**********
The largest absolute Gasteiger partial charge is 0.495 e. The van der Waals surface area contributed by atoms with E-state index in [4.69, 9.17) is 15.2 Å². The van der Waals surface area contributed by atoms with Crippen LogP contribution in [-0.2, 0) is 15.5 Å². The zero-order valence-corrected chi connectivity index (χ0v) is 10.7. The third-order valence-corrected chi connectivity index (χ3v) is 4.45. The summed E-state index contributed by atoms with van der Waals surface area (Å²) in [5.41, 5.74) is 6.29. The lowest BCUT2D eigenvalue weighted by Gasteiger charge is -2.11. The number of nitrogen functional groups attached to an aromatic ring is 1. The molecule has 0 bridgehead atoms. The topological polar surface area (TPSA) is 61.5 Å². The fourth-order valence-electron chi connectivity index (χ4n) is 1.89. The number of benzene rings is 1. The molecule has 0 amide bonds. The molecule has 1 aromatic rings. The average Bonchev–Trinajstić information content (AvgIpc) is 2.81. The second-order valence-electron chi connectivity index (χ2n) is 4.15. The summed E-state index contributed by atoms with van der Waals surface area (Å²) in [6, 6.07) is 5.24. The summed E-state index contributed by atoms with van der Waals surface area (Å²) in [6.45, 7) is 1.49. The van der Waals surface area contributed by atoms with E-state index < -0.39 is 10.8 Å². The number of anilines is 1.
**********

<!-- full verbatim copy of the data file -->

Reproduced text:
The largest absolute Gasteiger partial charge is 0.495 e. The van der Waals surface area contributed by atoms with E-state index in [4.69, 9.17) is 15.2 Å². The van der Waals surface area contributed by atoms with Crippen LogP contribution in [-0.2, 0) is 15.5 Å². The zero-order valence-corrected chi connectivity index (χ0v) is 10.7. The third-order valence-corrected chi connectivity index (χ3v) is 4.45. The summed E-state index contributed by atoms with van der Waals surface area (Å²) in [5.41, 5.74) is 6.29. The lowest BCUT2D eigenvalue weighted by Gasteiger charge is -2.11. The number of nitrogen functional groups attached to an aromatic ring is 1. The molecule has 0 bridgehead atoms. The topological polar surface area (TPSA) is 61.5 Å². The fourth-order valence-electron chi connectivity index (χ4n) is 1.89. The number of benzene rings is 1. The molecule has 0 amide bonds. The molecule has 1 aromatic rings. The average Bonchev–Trinajstić information content (AvgIpc) is 2.81. The second-order valence-electron chi connectivity index (χ2n) is 4.15. The summed E-state index contributed by atoms with van der Waals surface area (Å²) in [6, 6.07) is 5.24. The summed E-state index contributed by atoms with van der Waals surface area (Å²) in [6.45, 7) is 1.49. The van der Waals surface area contributed by atoms with E-state index < -0.39 is 10.8 Å². The number of anilines is 1.